Did you have 2017 resolutions? Which ones did you achieve? What happened to the others? Do you want to give them another go in 2018? What makes you think you’ll achieve them this year? If you don’t know where you’re starting — you’ll never have a clear idea where you want to go. Looking back and learning from the prior year’s wins and losses is key if you want to move ahead. To quote Marshall Goldsmith, ‘What got you here, won’t get you there.” You have to know where here is, if you want to get to there.

Step 2: [One of my favorite exercises!] Create 3 Words to Guide You

Thank You Chris Brogan @ or !

You’ve probably read some blog post about ‘your 3 words’. Lots of people are now on this bandwagon but it originated with Chris Brogan (and his partner, Rob Hatch) at Owner Media over 10 years ago. Chris often doesn’t get the credit. (Just a caveat: I have no affiliation or personal connection with Chris, Rob or Owner Media. I just love their work.)

I love this idea. Chris has written a blog post about the concept every year since 2006. It’s more than just identifying 3 Words — its about knowing why you picked those 3 Words and then using them as guideposts for all your decisions — professional and personal — for the year.

It sounds simple but doing this exercise to get results in 2018 will take some time and some serious thought — so don’t rush it. If you’re going to do it — do it right. Otherwise, don’t waste your time.

Step 3: Visualize and Write Up What December 31, 2018 Will Look Like

Imagine yourself sitting in a favorite chair, a nice glass of champagne by your side, your journal and favorite pen in hand to review your 2018 year on December 31, 2018 —

  • What will you see?
  • What will surround you?
  • How will you feel?
  • What will you feel in your heart & see in your mind on New Year’s Eve 2018?
  • How will 2018 fit with your life’s purpose?
  • What will you have accomplished personally, professionally, physically and spiritually?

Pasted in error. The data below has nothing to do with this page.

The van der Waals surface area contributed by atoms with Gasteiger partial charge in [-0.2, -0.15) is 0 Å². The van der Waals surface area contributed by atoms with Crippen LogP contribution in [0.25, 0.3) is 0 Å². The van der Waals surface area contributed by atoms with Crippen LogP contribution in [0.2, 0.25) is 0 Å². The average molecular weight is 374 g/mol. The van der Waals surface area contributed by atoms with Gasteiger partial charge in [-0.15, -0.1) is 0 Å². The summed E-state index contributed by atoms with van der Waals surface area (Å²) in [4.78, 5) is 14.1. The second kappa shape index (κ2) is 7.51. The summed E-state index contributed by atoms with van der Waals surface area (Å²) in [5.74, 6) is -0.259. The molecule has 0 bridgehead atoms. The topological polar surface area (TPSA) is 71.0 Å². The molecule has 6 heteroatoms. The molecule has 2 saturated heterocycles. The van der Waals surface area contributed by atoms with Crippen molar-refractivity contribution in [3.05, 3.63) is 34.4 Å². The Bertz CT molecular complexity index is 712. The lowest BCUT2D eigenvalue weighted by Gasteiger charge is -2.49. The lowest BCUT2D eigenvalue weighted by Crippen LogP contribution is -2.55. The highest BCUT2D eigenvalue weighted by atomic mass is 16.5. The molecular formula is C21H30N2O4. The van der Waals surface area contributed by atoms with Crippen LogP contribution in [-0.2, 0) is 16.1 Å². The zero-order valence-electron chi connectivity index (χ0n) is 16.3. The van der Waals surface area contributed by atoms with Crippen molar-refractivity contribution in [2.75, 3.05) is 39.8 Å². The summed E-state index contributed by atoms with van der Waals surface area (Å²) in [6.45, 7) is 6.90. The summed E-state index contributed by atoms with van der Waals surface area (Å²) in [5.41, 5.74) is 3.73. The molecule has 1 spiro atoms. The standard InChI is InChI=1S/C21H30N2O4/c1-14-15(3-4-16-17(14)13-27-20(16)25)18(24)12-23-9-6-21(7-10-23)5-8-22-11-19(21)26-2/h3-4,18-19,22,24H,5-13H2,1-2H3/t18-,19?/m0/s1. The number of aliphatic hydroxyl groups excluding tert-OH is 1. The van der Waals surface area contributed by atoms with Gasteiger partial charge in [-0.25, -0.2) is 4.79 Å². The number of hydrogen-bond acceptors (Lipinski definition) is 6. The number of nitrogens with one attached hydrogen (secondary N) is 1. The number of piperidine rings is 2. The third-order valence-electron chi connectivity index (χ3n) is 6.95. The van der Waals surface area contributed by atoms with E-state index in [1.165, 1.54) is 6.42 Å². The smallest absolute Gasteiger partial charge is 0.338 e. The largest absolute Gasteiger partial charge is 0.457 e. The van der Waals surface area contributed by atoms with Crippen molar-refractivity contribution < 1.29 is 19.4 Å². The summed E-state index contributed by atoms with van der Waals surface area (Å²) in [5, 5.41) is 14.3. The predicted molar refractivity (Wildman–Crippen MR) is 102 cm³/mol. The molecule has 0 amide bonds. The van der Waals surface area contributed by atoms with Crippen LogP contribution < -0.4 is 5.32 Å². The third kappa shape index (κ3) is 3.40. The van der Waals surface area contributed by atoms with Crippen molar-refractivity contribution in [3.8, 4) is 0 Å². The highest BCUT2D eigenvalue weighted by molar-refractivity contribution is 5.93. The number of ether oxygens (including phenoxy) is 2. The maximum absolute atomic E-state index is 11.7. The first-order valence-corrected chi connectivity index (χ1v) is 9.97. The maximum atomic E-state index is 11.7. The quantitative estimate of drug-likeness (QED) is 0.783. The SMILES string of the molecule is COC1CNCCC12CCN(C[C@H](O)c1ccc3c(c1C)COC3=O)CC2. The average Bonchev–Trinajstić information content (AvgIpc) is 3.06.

• How and with whom will you celebrate on December 31, 2018?

Step 4: Write a Rough 10,000 ft Quarterly Plan for 2018

Have a rough idea of what you want to accomplish each quarter. I don’t think it’s possible to have a firm plan laid out for the year. There’s too much unpredictability in today’s world. I wish that wasn’t true — but it is. So if you’re going to achieve your goals — you need to approach the process with your eyes wide open. Sketch out our 10,000 ft view of a plan then move to Step 5 & 6.

Step 5: Release Your 2018 Vision and 10,000 ft Quarterly Plan

Let your vision float in the back of your mind. Having a vision for your year is really important, but as I mentioned above trying to hinge yourself to it creates rigidity and doesn’t leave space for those unforeseen, magical opportunities and people who come into our lives and create inspiring, unique next chapters. Have a vision of your horizon but don’t get hinged to the map that gets you there.

Step 6: Outline Q1 with Specific Measurable Goals

You’ve got a vision for your year — you can see yourself on December 31, 2018 and you have a rough idea what you want to feel — and you’re going to release it into the Universe. Now you are ready to commit for the next 90 days. Excited? Here’s where the work begins!

You’ll need to take your quarterly goals and break them out into specific, measurable action steps and assign due dates to them — plus, I strongly recommend you find someone who can be your accountability partner.

For example:

If you want to complete 3 book chapters in 90 days (a book chapter a month) you’ll need to plan the outline for the chapters, identify roughly how many usable words you think each chapter will require, identify how many words you’ll need to write to end up with your usable word count, divide by the number of days you plan to write over the course of the 90 days and voila you have specific, measurable goals for Quarter 1 to achieve your goal.

Here’s another example:

If you want to lose 15 pounds in 3 months — that’s 5 pounds a month or slightly more than 1 pound a week. Easy if you think about it. Now what do you have to do to achieve this — what are you going to eat and how are you going to work out. What’s the schedule for both eating and workout to which you can commit?

Step 7: Commit and Execute

This is the ultimate conundrum: What are you ready to commit to executing?

If the above steps all sounds simple — they are. They’re just not always easy. This is where a coach, mastermind group or some form of accountability partnership can help you.


“The beginning is always today.” Mary Shelley, author of Frankenstein

Heidi Weber is an independent, certified life coach with several decades of experience in the corporate and non-profit sector. She uses the power of books to help her clients reach the next chapter in their life journey. Make sure you are subscribed to our weekly newsletter at We can help you review your progress, celebrate your wins and keep moving through Q2, Q3 and Q4 with new worksheets so you can achieve that December 31, 2018 vision you see for yourself.